Some of my new soaps take 4-6 weeks to cure (worth it!), so I have been working like mad in between getting my regular orders together. I'm on my last 5 batches, which will be done today and then it's all yarn, all the time for about another 3 weeks. Then a week of fiber. Then a week of labeling. Then a week of laying on the floor exhausted, then Strange Folk!!
http://www.strangefolkfestival.com/2014info/

=======================================================

I talked a bit about this on Twitter a few days ago, but I thought blog readers may be interested in how my schedule works.

Every morning I check for new orders, ship orders, check up on social media, and triage my emails.The rest of my day is spent like this:
  • 2 days a week I dye yarn. Dyeing yarn can be physically taxing, and also a challenge when living in a small space. 2 12-hour days is about my limit. This is partially why special orders have a wait time. During that 12 hours I...
    • heat my pots (which takes for-ev-er)
    • wind yarn
    • dye a full lot of each color ordered. If only 1 hank is ordered then I will usually still dye a full lot and put the extras aside for shop updates and show inventory. 
      • kettle dye yarn/fiber one day
      • hand paint yarn on the other day (I don't hand paint fiber anymore)
    • make labels
    • rehank any yarn that needs to ship that week (sometimes with help)
    • clean up
    • order a pizza, because there is no way I'm cooking either day. The kitchen is too busy!
  • 1 day a week I work in a yarn shop. If I'm not too busy catching up on Dyeabolical work then  I have coffee with some friends in the morning and go to my knit night in the evening.
  • 2 days a week are reserved for special projects. What I'm working on depends on the time of the year. During the late summer I am usually doing something show related, like making inventory or cursing my lack of talent in designing booth displays. In the springtime and early summer I am working on patterns, designs, or developing new colors. This year I spent my 2 days working on 2 new yarn lines (see below) and expanding the soap line to be self-sustaining in time for Christmas markets, as well as outlining quite a few new ideas for patterns.

  • 2 days a week for days off in theory. Whether or not I take a weekend depends a lot on what's going on. This year has been a really excellent and busy year, and there has been a lot of spillover. As any small business owner will tell you, there is no such thing as a day off, even when you have the day off.
  • Sundays are for blogging. Again, in theory. I need to return to this. It relaxes me.
=======================================

Here is my proof that I haven't slacked off on yarn.

Yaksley, Grapes of Yak, Monterey Yak, Yak of Hearts, Yak of the Pond, Yak the Knife, Yaktastic, Yak It Up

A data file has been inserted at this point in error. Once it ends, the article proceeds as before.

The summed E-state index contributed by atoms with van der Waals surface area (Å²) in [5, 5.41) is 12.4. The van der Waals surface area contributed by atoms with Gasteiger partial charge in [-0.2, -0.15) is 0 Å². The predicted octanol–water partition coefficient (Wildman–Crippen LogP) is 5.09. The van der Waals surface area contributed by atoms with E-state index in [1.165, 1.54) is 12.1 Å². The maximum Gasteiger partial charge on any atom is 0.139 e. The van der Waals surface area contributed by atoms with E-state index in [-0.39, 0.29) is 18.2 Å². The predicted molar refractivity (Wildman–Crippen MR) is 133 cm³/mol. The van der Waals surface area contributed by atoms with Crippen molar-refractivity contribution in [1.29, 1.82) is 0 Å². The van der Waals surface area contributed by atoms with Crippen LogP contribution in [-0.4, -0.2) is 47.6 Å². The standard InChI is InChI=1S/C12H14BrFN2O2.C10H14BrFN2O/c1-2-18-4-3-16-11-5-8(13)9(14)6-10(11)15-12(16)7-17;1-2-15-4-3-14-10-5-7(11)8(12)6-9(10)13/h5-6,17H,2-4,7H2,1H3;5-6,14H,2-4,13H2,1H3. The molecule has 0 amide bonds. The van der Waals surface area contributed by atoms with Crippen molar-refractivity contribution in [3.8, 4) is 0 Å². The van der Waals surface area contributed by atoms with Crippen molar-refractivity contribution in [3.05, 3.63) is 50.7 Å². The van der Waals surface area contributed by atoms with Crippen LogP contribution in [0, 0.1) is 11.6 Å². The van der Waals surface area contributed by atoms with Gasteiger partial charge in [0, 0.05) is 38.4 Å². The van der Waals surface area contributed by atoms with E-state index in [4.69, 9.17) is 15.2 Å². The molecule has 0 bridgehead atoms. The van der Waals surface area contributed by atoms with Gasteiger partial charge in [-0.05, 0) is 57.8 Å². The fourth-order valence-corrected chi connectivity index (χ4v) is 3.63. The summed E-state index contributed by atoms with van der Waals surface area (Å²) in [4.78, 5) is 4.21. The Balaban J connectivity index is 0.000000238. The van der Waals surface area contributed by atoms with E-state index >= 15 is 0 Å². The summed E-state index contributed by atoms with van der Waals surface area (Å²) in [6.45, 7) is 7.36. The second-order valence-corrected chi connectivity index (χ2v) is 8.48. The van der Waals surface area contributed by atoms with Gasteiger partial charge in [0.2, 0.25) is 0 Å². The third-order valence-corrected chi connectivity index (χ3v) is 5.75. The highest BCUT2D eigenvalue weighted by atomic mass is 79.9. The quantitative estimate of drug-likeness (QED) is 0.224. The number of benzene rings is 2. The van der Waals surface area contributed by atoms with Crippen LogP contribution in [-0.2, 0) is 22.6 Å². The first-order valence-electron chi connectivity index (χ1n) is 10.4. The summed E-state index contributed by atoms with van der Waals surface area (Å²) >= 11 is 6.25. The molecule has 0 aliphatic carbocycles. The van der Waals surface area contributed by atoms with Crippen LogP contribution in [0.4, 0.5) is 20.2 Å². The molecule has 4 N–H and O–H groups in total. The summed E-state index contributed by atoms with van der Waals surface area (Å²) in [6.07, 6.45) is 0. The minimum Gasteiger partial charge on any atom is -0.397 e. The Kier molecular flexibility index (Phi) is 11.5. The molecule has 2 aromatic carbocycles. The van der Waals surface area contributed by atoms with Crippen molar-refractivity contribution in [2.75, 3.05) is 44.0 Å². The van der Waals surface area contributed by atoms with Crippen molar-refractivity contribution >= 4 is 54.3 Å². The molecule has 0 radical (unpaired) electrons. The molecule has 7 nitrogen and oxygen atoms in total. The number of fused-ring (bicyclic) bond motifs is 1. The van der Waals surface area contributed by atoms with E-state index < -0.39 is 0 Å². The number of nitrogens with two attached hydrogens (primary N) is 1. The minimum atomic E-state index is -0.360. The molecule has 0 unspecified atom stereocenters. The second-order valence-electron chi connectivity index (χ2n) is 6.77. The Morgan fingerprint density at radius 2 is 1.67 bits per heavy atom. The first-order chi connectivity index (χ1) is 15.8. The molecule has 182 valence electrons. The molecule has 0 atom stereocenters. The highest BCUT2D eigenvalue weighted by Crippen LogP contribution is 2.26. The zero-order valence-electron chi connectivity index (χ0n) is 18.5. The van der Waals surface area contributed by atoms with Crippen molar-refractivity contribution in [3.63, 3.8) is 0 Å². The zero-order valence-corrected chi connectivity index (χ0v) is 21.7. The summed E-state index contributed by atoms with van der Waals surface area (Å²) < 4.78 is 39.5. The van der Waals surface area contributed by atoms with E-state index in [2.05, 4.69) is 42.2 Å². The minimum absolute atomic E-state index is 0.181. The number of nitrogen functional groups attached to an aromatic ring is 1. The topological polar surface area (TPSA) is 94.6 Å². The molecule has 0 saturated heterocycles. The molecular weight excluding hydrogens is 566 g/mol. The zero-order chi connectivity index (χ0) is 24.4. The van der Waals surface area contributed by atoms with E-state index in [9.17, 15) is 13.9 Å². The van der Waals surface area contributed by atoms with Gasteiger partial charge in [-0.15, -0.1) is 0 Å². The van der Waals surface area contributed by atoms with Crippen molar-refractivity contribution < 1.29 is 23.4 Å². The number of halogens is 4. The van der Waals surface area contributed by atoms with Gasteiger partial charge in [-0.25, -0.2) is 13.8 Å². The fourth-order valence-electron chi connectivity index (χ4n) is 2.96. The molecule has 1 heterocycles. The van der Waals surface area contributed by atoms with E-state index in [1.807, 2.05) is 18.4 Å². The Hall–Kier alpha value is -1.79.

I had a quiet release several weeks ago of two new yarns. The first is called Yakety Yak. It is a naturally heathered gray fingering weight, Italian spun yarn dyed in a rainbow of semi-solid colors. The composition is 60% superwash merino/20% tussah silk/20% yak. YAK!! It is super soft and great for shawls and garments. Yakety Yak has its own category in the shop for dyed-to-order listings, but there are also a few hanks ready to ship under in-stock yarns.


The second yarn is a super bulky single-ply wool that was grown, processed and dyed in the US. There are 57 yards per 100 grams. The gauge is 2-2.5 stitches per inch. Most of my dyed-to-order colors are available on this base, with the exception of the highlighter colors and some of the trickier variegated colors. Click the color you are interested in and choose "Super Bulky" from the drop down list of available bases.  One hank makes a skinny scarf. Two hanks makes the 5-hour Hat and Gaiter pattern.




Friday, August 8, 2014

Halloween and Christmas Colors


A customer recently asked which Dyeabolical colorways would make a good pair of Halloween socks. Her question inspired me to put together this montage of colors and color names that would make good Halloween and Christmas socks. Some colors are available as both spinning fiber and yarn, some are available as only yarn. Dyed-to-order listings are running about 3-4 weeks currently.

Blood Orange

https://www.etsy.com/listing/158324574/bloohoohoo-hand-dyed-yarn-dyed-to-order?ref=listing-0

Eye of Newt

Kilt Me Dead

Poisoned Cherry

Solomon Grundy

Steampumpkin
Luthor's Revenge

Velociraptor Says What

Wicked City Woman
Closer Than You Think

Christmas Is Coming

Ricky


Tuesday, August 5, 2014

Drop everything and knit

Have you seen the newest issue of Twist Collective? Remember that excited breathless feeling we all used to get pre-Ravelry when a new fall knitting magazine would come out? Yeah, same thing. You may as well put your current WIPs in the closet before looking at the newest issue, because you will want to cast on a new project immediately.

I was working on a simple stocking design. The Aislin cardigan is 2 sleeves and a quarter of the front away from being done. I have been knitting on the Hitofude cardigan. A podcaster inspired me to cast on for a Miranda sweater. I swatched and did the math for a Honeybee cardigan. Plus the 2 usual purse socks on the needles. And then I saw the Courant shawl...
Holy. Sheep. Must knit now! 


So naturally I dropped everything and cast on. Mosaic knitting + lace requires every bit of attention I have. This is not a travel project. This is a sit at the table with no one talking to me project. It has been a long time (if you don't count the holiday season) since I have considered taking a day off of work just so I could knit.
I'm using Dyeabolical Yakety Yak in Monterey Yak and Yaktastic

There are dozens of mistakes in the first motif, and a few in the second motif, but I think it will be ok. I tell new knitters and spinners that mentally you know how to do something, but you have to teach your hands how to do it. It's all about muscle memory. That first motif was all about teaching my hands to do lace and mosaic colorwork at the same time. {Some of you might be muttering about how swatching is a great way to work the kinks out of a new technique. LA LA LA I CAN'T HEAR YOU.}

My knit group motto is "that shit'll block out" and I think that is true for this pattern. The first repeat was hard won and I'm not ripping it back. No one will notice a few misplaced stitches when I flash and twirl the finished stole around like a peacock.